The art of aromatherapy can be traced back to the great civilizations of Egypt, Greece, and Rome where essential oils were valued for their many uses. Like us, the Egyptians were anxious to preserve youth or at least a youthful appearance as long as possible. Egyptian artwork invariably depicts shiny black hair. A wide variety of surviving formulas indicate that preventing baldness and graying hair, both of which can be perceived as signs of aging, was a serious concern. Because the imagery in Egyptian artwork is so consistent does not necessarily mean that everyone in Egypt possessed perfect raven-black hair, but it certainly does indicate something of their ideal standard of what it meant to be beautiful, of what "beautiful" should look like. The medical papyri of ancient Egypt includes several formulas to maintain black color and avoid gray hair. Ointments made from pressed juice of berries was used to darken the hair.
Since ancient times spice trade routes existed between Arabia, India, and the Far East. The value placed on spices was often greater than that given to gold or jewels, and ancient cities like Palmyra were founded on the wealth of spice merchants whose camel caravans and ships brought spices from India and China. Cargoes of spices were sent up the Persian Gulf and overland to Turkish ports, or across the Red Sea to Alexandria and from there to ports around the Mediterranean. In the Middle Ages, Venice was the principal European city dealing in spices. Spice merchants jealously guarded knowledge of the source of their spices and even blocked overland access to the East. Beginning in the 15th century, European voyages of exploration were often attempts to circumvent spice merchant middlemen and establish independent spice routes. Today many of the spices that once grew only in the Far East have been naturalized in other tropical countries. London and New York are now centers of the contemporary import trade.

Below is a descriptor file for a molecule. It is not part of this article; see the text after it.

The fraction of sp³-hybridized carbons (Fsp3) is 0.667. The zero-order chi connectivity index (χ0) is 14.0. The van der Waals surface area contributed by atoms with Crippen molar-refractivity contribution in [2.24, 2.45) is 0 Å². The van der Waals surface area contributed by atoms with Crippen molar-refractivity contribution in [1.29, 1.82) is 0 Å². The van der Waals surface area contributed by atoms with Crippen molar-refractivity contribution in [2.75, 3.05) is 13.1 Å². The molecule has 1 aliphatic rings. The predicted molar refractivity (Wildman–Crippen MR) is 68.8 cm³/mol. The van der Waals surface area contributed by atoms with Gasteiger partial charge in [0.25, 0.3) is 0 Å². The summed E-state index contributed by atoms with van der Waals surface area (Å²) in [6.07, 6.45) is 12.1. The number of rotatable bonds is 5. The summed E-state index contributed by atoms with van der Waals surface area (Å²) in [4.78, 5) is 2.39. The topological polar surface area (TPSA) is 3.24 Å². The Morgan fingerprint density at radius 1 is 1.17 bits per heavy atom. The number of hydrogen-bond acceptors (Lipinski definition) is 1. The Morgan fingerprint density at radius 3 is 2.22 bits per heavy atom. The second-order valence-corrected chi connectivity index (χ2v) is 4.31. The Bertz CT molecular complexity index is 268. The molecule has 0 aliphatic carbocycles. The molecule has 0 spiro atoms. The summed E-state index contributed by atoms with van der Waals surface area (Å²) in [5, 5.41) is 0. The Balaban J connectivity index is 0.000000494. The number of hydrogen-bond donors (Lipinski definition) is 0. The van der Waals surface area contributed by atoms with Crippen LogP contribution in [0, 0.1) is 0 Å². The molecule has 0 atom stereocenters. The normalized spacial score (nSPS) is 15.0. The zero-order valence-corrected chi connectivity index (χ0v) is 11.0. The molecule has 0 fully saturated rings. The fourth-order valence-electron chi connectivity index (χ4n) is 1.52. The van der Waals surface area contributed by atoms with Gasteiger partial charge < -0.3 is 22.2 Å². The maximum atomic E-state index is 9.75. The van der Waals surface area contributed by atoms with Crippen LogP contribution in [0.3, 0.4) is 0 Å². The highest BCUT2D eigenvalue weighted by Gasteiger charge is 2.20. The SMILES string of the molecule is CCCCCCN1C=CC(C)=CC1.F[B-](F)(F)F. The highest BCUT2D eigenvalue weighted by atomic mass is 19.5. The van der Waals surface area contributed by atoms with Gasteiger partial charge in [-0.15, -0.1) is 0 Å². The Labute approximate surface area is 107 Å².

The modern use of the "Pepperie" spice is isolated by extracting its essential oil, which contains the aroma-producing substances. This oil, (a mixture of the essential oil and the spice plant parts) is a modern use of ancient spice in the preparation of hair and scalp solutions.